At one end of the spectrum, the Taj Mahal became the most sought after tourist destination in the country while on the other hand, Abdur Rahim's tomb remained unknown and of interest only to students and history enthusiasts.
Rahim's talent of hydraulic engineering was evident from the discovery of a fountain which lifted water by as much as 20 feet and showered it on the sandstone terrace of the mausoleum. (Credit : The Indian Express)
When Mughal Emperor Shah Jahan built the Taj Mahal in the memory of his beloved wife Mumtaz Mahal, he had a five decades old precedent as Abdur Rahim Khan-e-Khanan who was the commander-in-chief of Emperor Akbar’s army had done the same for his wife Mah Banu. Mah Banu’s tomb was considered the first Mughal tomb to have been built for a woman.
After his death in 1627 Abdur Rahim was buried right next to his wife’s tomb situated in Delhi just like Emperor Shah Jahan was buried next to the tomb of Mumtaz Mahal in Agra. At one end of the spectrum, the Taj Mahal became the most sought after tourist destination in the country while on the other hand, Abdur Rahim’s tomb remained unknown and of interest only to students and history enthusiasts. Rahim’s tomb came into limelight six years back when the InterGlobe Foundation in association with the Aga Khan Trust for Culture (AKTC) decided to support the conservation of Rahim’s mausoleum, the Indian Express reported. The monument after remaining close for about six years has been re-opened for tourists early this week after the six-year long restoration work which arguably is the largest restoration work undertaken for any monument in the country.
Ratish Nanda, CEO of AKTC told the Indian Express that when the work was started at the monument, the structure was at the risk of sudden collapse. The historical monument faced neglect throughout the 18th and 19th century as stones stolen from the monument were used to build other monuments in the city hollowing the foundation of the structure. According to the Indian Express report, it was in the year 1920 that the Archaeological Survey of India (ASI) provided masonry support to the monument to save the structure from collapse.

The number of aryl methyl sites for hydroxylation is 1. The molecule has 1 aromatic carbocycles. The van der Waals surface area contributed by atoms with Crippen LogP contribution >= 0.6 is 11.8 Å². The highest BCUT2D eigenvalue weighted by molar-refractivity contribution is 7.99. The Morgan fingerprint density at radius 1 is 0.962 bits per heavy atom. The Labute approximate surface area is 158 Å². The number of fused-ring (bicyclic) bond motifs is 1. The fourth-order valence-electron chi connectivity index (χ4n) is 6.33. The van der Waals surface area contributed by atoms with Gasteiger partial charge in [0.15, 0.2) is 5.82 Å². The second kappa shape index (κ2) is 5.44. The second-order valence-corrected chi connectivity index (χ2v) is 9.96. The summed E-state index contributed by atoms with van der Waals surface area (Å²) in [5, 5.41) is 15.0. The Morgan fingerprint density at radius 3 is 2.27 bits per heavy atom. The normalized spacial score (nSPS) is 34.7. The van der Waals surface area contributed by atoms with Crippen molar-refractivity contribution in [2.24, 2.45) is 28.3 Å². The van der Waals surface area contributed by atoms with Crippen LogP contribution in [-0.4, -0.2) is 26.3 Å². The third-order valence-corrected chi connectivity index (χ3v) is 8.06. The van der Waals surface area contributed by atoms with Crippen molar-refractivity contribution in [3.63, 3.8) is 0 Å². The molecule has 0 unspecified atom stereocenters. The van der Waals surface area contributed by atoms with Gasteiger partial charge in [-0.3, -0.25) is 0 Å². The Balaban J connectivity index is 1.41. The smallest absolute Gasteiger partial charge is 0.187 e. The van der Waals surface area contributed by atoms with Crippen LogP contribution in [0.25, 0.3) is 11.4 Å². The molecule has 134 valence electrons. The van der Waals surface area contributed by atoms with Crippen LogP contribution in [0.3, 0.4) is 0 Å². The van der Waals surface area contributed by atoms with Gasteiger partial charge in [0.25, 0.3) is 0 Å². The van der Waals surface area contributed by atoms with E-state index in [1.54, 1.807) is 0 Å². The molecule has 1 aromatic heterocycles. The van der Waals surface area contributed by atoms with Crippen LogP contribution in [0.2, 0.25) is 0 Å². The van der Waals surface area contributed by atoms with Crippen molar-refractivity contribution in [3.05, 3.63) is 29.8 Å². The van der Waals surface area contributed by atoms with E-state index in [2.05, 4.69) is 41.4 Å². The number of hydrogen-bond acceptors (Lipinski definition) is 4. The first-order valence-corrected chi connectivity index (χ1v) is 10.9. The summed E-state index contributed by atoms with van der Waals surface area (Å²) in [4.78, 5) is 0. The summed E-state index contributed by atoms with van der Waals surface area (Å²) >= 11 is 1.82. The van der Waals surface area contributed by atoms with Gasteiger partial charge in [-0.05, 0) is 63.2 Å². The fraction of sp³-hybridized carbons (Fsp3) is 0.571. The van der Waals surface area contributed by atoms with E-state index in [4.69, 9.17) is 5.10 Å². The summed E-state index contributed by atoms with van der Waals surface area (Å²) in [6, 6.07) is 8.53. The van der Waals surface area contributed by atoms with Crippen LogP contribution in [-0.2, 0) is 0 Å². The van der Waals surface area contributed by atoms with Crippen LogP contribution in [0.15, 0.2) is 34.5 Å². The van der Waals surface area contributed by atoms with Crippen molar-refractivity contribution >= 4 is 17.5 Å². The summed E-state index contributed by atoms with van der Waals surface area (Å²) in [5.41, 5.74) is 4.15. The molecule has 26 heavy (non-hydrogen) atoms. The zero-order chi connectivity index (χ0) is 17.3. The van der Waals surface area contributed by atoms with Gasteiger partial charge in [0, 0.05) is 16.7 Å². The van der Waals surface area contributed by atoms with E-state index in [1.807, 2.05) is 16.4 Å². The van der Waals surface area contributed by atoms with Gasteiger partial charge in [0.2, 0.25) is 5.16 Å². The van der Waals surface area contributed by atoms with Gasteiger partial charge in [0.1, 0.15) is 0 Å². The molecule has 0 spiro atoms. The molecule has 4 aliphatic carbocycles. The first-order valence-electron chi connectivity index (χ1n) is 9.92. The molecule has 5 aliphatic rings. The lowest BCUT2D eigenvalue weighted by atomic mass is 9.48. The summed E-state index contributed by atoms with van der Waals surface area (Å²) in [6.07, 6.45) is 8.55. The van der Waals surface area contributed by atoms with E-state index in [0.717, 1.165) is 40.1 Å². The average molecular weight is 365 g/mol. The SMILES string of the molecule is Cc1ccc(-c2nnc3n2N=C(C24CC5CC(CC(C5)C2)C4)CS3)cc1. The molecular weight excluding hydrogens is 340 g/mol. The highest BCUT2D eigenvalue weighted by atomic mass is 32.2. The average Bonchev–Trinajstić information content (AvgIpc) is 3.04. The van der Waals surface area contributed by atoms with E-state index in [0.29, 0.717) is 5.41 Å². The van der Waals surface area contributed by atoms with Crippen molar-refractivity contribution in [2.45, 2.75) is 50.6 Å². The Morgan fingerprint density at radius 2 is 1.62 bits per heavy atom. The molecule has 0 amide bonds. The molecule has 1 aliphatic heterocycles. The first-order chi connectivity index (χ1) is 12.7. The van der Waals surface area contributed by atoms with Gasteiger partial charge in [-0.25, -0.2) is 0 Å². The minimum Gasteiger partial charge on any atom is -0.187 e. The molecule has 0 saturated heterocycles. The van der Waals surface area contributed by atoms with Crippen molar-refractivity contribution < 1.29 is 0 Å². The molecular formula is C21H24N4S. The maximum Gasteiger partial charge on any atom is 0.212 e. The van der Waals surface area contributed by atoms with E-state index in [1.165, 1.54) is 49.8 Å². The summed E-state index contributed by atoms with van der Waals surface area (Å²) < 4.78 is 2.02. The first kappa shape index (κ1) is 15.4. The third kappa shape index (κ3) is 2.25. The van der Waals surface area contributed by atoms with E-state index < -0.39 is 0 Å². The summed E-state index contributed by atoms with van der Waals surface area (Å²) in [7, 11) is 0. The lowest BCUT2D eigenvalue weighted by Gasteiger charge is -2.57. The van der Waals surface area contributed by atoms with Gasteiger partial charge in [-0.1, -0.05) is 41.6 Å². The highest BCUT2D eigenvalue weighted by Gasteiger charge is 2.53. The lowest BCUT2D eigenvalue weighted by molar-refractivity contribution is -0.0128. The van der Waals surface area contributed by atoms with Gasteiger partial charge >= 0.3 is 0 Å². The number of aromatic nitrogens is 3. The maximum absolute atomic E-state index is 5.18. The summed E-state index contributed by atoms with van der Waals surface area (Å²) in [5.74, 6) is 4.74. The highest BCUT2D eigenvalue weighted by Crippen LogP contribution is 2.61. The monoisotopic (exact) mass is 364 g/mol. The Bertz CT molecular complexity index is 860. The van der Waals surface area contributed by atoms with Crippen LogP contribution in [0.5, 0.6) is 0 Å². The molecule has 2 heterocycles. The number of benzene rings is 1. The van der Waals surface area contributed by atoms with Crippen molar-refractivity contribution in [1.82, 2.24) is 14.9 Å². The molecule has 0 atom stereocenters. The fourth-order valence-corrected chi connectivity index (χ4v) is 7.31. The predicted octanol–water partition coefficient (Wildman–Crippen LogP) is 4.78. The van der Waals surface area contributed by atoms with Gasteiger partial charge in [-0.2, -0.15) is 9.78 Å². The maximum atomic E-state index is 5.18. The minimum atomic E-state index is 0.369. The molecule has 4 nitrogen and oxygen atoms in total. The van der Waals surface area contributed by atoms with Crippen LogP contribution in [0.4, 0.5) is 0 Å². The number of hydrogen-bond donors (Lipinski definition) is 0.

After detailed discussion with the Archaeological Survey of India (ASI), the restoration work started six years back which included repairs to the interior as well as the exterior parts of the mausoleum along with its canopies, dome and facade. Nanda also said that he was aware that the conservation work at the site would give a fillip to historical research, publications, and festivals on Rahim’s legacy and that is why a separate team was established to undertake various research on Rahim. The massive restoration work which went for six years had employed over 3000 craftsmen including stone carvers, masons among others.
Nanda also told the Indian Express that the work of restoration needed substantial supervision as the work of intricate ornamentation was very critical to undertake at the monument. The restoration work which went on for six long years also revealed further insights into the personality of Rahim. According to the Indian Express report, no two patterns of the structure were alike and just like his dohas, Hindu motifs were also carved on the Mausoleum which demonstrate Rahim’s deep understanding of Hinduism as along with being a brave warrior he was also a renowned poet of his times.
Shedding light on another immense talent of Rahim, Nanda told the Indian Express that Rahim’s talent of hydraulic engineering was evident from the discovery of a fountain which lifted water by as much as 20 feet and showered it on the sandstone terrace of the mausoleum.